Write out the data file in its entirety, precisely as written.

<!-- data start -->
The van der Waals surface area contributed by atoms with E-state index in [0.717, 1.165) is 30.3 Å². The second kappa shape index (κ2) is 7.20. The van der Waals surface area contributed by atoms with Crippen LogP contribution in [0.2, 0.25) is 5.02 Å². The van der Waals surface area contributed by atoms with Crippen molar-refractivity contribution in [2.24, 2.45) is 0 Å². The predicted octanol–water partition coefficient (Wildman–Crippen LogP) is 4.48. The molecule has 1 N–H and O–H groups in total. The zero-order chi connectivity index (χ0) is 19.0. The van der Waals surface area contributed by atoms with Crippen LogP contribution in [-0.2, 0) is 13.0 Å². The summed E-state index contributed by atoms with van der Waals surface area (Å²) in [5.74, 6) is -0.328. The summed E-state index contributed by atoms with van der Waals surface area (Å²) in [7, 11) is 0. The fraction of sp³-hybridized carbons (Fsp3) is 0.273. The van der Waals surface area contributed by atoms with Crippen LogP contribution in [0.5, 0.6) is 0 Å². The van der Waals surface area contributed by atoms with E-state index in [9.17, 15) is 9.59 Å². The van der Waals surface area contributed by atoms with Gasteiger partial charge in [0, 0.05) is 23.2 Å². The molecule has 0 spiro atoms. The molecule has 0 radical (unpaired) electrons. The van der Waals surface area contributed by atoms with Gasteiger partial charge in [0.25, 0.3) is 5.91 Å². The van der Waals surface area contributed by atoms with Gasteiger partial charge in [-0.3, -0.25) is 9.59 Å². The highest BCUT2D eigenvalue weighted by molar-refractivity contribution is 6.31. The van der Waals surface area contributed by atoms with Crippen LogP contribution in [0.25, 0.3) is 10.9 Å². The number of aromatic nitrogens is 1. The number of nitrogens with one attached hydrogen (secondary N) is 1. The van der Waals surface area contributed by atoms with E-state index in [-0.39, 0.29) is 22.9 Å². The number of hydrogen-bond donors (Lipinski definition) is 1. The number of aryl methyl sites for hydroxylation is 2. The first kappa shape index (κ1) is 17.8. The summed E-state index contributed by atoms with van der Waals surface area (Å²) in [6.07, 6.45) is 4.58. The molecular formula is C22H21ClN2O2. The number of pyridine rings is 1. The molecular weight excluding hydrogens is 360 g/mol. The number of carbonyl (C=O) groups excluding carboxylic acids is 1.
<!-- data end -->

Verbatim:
The van der Waals surface area contributed by atoms with E-state index in [0.717, 1.165) is 30.3 Å². The second kappa shape index (κ2) is 7.20. The van der Waals surface area contributed by atoms with Crippen LogP contribution in [0.2, 0.25) is 5.02 Å². The van der Waals surface area contributed by atoms with Crippen molar-refractivity contribution in [2.24, 2.45) is 0 Å². The predicted octanol–water partition coefficient (Wildman–Crippen LogP) is 4.48. The molecule has 1 N–H and O–H groups in total. The zero-order chi connectivity index (χ0) is 19.0. The van der Waals surface area contributed by atoms with Crippen LogP contribution in [-0.2, 0) is 13.0 Å². The summed E-state index contributed by atoms with van der Waals surface area (Å²) in [5.74, 6) is -0.328. The summed E-state index contributed by atoms with van der Waals surface area (Å²) in [7, 11) is 0. The fraction of sp³-hybridized carbons (Fsp3) is 0.273. The van der Waals surface area contributed by atoms with Crippen LogP contribution in [0.5, 0.6) is 0 Å². The van der Waals surface area contributed by atoms with E-state index in [9.17, 15) is 9.59 Å². The van der Waals surface area contributed by atoms with Gasteiger partial charge in [0, 0.05) is 23.2 Å². The molecule has 0 spiro atoms. The molecule has 0 radical (unpaired) electrons. The van der Waals surface area contributed by atoms with Gasteiger partial charge in [0.25, 0.3) is 5.91 Å². The van der Waals surface area contributed by atoms with Gasteiger partial charge in [-0.3, -0.25) is 9.59 Å². The highest BCUT2D eigenvalue weighted by molar-refractivity contribution is 6.31. The van der Waals surface area contributed by atoms with Crippen LogP contribution in [0.25, 0.3) is 10.9 Å². The number of aromatic nitrogens is 1. The number of nitrogens with one attached hydrogen (secondary N) is 1. The van der Waals surface area contributed by atoms with E-state index in [-0.39, 0.29) is 22.9 Å². The number of hydrogen-bond donors (Lipinski definition) is 1. The number of aryl methyl sites for hydroxylation is 2. The first kappa shape index (κ1) is 17.8. The summed E-state index contributed by atoms with van der Waals surface area (Å²) in [6.07, 6.45) is 4.58. The molecular formula is C22H21ClN2O2. The number of pyridine rings is 1. The molecular weight excluding hydrogens is 360 g/mol. The number of carbonyl (C=O) groups excluding carboxylic acids is 1.